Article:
This article might help you avoid and SEO disaster when moving / upgrading your website.
A client came to me last week disgusted that he had moved from no. 1 on google for his search term to nowhere after his website had been “upgraded.” He also noticed his traffic and leads were significantly down and was amazed that this could happen.
This can happen quite easily if you move from one platform to another, perhaps your old side used .htm pages for the various pages of your site e.g. contact.htm, services.htm etc. When you move to a CMS like wordpress the new url for the same page might be /contact, /services etc. as the pages are generated dynamically and do not need the .htm extension on the file name. The result is that Google had indexed your old files and when you moved it has to re-index the new pages and all the links and weight these old pages had are lost.
If you have employed the services a responsible and experienced web developer they will not miss this trick and they will add code/a file to your web site to redirect all these old urls (web addresses) to the new urls so that Google also knows that these new pages are upgraded versions of your old pages. The strategy normally taken is to place a .htaccess file on your web server with rules to perform a 301 redirect from the old page web address to the new address.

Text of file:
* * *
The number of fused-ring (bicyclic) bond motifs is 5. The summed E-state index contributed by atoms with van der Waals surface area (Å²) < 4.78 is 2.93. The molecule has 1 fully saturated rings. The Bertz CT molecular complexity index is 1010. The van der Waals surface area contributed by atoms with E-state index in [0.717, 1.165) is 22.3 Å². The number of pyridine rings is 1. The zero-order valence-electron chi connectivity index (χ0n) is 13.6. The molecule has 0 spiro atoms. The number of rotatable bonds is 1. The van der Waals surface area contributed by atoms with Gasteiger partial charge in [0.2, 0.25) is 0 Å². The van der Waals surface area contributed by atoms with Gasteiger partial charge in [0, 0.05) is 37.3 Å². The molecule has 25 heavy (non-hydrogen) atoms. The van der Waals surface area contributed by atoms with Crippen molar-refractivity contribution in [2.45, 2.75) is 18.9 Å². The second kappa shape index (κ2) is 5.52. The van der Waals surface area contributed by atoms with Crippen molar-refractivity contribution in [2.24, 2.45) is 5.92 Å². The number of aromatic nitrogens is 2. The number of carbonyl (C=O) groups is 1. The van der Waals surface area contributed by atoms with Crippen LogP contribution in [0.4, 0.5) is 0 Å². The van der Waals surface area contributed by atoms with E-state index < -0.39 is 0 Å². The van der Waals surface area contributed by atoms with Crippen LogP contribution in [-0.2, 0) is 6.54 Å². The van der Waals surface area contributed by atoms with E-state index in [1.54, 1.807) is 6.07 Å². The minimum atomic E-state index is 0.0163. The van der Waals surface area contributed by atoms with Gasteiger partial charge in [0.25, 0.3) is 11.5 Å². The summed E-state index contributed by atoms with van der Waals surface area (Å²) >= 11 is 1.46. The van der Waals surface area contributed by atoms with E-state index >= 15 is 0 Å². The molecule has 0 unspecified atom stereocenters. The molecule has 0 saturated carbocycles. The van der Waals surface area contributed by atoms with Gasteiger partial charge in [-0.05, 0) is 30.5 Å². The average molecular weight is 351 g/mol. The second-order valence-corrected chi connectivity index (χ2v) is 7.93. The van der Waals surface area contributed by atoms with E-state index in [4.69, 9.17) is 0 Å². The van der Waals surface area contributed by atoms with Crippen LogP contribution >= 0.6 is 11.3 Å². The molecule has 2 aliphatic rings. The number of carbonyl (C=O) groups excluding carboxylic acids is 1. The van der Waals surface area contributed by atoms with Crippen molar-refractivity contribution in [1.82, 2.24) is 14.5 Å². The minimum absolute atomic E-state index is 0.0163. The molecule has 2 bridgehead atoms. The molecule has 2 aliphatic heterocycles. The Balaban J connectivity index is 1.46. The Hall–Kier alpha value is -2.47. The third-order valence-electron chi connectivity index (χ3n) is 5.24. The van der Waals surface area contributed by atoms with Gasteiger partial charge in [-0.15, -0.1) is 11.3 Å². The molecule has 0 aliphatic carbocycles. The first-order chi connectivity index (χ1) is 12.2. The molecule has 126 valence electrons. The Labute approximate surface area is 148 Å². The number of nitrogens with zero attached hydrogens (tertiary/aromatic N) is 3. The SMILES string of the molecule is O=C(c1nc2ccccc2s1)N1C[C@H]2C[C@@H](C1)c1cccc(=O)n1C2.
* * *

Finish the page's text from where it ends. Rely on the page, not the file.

In addition to setting up redirects, the pages should be SEO optimised also to ensure that they are at least as good as the old pages. Ensure titles are unique, headings are in place and content contains keywords etc. Also ensure meta information is as before or better.
If you migrate to wordpress, there’s a nice little tool called Redirects, which essentially does the same job as a .htaccess redirect file and often works fine for small sites that are being migrated to the wordpress platform.
In conclusion, if you decide to upgrade your site, make sure that you ask your developer to ensure that they do everything in their power to ensure all your efforts in terms of promoting your site are not lost when they perform a site migration by putting in place a redirect strategy.